In order to simplify this, we will break the network down into two separate concepts: The Local, onsite network (or LAN), and the wide-area, external network (or WAN, typically provided across the Internet).
In the case of a hosted PBX, all of the PBX intelligence will be located offsite. The only things located at the site will be the telephone sets, and the network components required to connect those sets through the internet to the hosted system.
Advantages of a Hosted PBX
- No server onsite to maintain
- Higher-quality server environment (redundant power, HVAC, internet, etc)
- Software updates usually included
- OPEX generally more popular with C-level execs
- Onsite requirements can usually be handled by network team
Disadvantages of a Hosted PBX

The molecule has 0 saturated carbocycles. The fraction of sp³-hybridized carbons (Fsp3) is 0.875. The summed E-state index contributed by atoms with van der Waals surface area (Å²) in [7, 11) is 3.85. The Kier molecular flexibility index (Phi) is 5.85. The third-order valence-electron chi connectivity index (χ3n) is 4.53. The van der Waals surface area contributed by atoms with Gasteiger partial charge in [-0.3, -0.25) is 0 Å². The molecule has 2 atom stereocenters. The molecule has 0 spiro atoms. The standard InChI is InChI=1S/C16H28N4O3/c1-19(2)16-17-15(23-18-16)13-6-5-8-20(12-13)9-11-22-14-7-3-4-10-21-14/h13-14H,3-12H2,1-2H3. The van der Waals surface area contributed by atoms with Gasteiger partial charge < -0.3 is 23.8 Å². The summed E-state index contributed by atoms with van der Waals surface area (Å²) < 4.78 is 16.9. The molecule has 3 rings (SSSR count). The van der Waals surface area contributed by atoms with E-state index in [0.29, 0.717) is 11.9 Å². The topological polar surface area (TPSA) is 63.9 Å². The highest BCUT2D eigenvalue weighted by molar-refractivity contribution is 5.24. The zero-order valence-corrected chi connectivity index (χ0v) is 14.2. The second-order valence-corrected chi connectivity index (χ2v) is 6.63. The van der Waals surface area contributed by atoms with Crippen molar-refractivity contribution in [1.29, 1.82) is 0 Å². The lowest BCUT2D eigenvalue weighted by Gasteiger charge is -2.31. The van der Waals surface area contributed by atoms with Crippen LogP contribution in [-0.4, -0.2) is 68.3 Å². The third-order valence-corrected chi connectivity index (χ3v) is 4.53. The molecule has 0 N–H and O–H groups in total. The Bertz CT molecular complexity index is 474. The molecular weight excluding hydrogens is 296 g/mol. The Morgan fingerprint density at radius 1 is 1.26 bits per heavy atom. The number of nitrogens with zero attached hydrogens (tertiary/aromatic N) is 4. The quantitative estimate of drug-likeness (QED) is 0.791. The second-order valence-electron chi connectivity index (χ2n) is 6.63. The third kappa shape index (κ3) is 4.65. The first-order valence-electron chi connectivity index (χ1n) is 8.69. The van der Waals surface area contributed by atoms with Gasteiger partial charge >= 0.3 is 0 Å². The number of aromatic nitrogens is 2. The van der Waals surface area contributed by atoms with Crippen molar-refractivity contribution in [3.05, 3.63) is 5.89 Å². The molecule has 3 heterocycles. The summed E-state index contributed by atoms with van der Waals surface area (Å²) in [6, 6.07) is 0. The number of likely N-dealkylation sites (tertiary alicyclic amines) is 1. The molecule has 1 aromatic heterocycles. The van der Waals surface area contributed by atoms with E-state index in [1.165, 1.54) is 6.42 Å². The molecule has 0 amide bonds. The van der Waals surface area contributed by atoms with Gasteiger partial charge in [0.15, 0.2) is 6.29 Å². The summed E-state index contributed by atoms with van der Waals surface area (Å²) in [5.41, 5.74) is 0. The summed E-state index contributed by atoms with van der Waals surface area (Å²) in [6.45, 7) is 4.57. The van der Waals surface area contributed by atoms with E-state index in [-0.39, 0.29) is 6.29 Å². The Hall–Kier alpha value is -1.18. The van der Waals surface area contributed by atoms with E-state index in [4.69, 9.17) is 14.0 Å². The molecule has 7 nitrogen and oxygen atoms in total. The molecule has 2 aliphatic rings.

- Recurring costs – more expensive in the long term
- Bandwidth requirements – desk-to-desk calls still have to pass through data center
Advantages of an On-site PBX
- Once it’s paid for, it only needs to be maintained
- Physical control of hardware
- Easier termination of legacy PSTN circuits
- Typically lower long-term costs
- Lower bandwidth requirements
Disadvantages of an On-site PBX
- Requires available technical team to maintain system
- Server environment may require construction and other costs
- CAPEX not always an easy sell to C-level execs
Decision time: Hosted or On-site?In both cases—Hosted or On-site—the underlying technologies are essentially the same. We use the LAN to replace the traditional telephone wiring, and the WAN to replace the traditional carrier circuit (PRI, POTS lines, etc). For hosted, we additionally handle PBX connections from the sets in the WAN as well.
If you have any questions about making sense of IP Telephony, please feel free to reach out and speak to us.
The next blog in this series will look at the onsite network environment, and the considerations for a Converged versus Dedicated LAN.